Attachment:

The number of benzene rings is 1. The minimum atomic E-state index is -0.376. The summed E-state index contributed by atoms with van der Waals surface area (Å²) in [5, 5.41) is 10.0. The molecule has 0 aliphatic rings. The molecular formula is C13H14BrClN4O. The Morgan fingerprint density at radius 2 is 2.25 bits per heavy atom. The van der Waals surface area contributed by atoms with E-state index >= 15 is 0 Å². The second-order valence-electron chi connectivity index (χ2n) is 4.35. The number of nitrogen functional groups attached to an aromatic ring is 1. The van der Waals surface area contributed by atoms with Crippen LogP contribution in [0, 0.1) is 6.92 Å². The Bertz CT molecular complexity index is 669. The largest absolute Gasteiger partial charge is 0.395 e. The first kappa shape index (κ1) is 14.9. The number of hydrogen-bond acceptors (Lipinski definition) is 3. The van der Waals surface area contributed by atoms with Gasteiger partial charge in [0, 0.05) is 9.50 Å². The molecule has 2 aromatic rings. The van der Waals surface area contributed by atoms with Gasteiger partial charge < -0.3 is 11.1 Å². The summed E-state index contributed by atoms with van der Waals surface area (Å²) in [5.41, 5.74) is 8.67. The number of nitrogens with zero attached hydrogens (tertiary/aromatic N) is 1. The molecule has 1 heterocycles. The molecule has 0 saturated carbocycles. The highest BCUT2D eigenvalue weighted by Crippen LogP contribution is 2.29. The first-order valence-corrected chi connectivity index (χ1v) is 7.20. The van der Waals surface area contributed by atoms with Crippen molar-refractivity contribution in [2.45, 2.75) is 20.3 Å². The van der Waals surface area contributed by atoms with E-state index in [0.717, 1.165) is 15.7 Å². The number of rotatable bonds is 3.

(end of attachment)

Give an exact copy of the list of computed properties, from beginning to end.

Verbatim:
The number of benzene rings is 1. The minimum atomic E-state index is -0.376. The summed E-state index contributed by atoms with van der Waals surface area (Å²) in [5, 5.41) is 10.0. The molecule has 0 aliphatic rings. The molecular formula is C13H14BrClN4O. The Morgan fingerprint density at radius 2 is 2.25 bits per heavy atom. The van der Waals surface area contributed by atoms with E-state index >= 15 is 0 Å². The second-order valence-electron chi connectivity index (χ2n) is 4.35. The number of nitrogen functional groups attached to an aromatic ring is 1. The van der Waals surface area contributed by atoms with Crippen LogP contribution in [0, 0.1) is 6.92 Å². The Bertz CT molecular complexity index is 669. The largest absolute Gasteiger partial charge is 0.395 e. The first kappa shape index (κ1) is 14.9. The number of hydrogen-bond acceptors (Lipinski definition) is 3. The van der Waals surface area contributed by atoms with Gasteiger partial charge in [0, 0.05) is 9.50 Å². The molecule has 2 aromatic rings. The van der Waals surface area contributed by atoms with Gasteiger partial charge < -0.3 is 11.1 Å². The summed E-state index contributed by atoms with van der Waals surface area (Å²) in [5.41, 5.74) is 8.67. The number of nitrogens with zero attached hydrogens (tertiary/aromatic N) is 1. The molecule has 1 heterocycles. The molecule has 0 saturated carbocycles. The highest BCUT2D eigenvalue weighted by Crippen LogP contribution is 2.29. The first-order valence-corrected chi connectivity index (χ1v) is 7.20. The van der Waals surface area contributed by atoms with Crippen molar-refractivity contribution in [2.45, 2.75) is 20.3 Å². The van der Waals surface area contributed by atoms with E-state index in [0.717, 1.165) is 15.7 Å². The number of rotatable bonds is 3.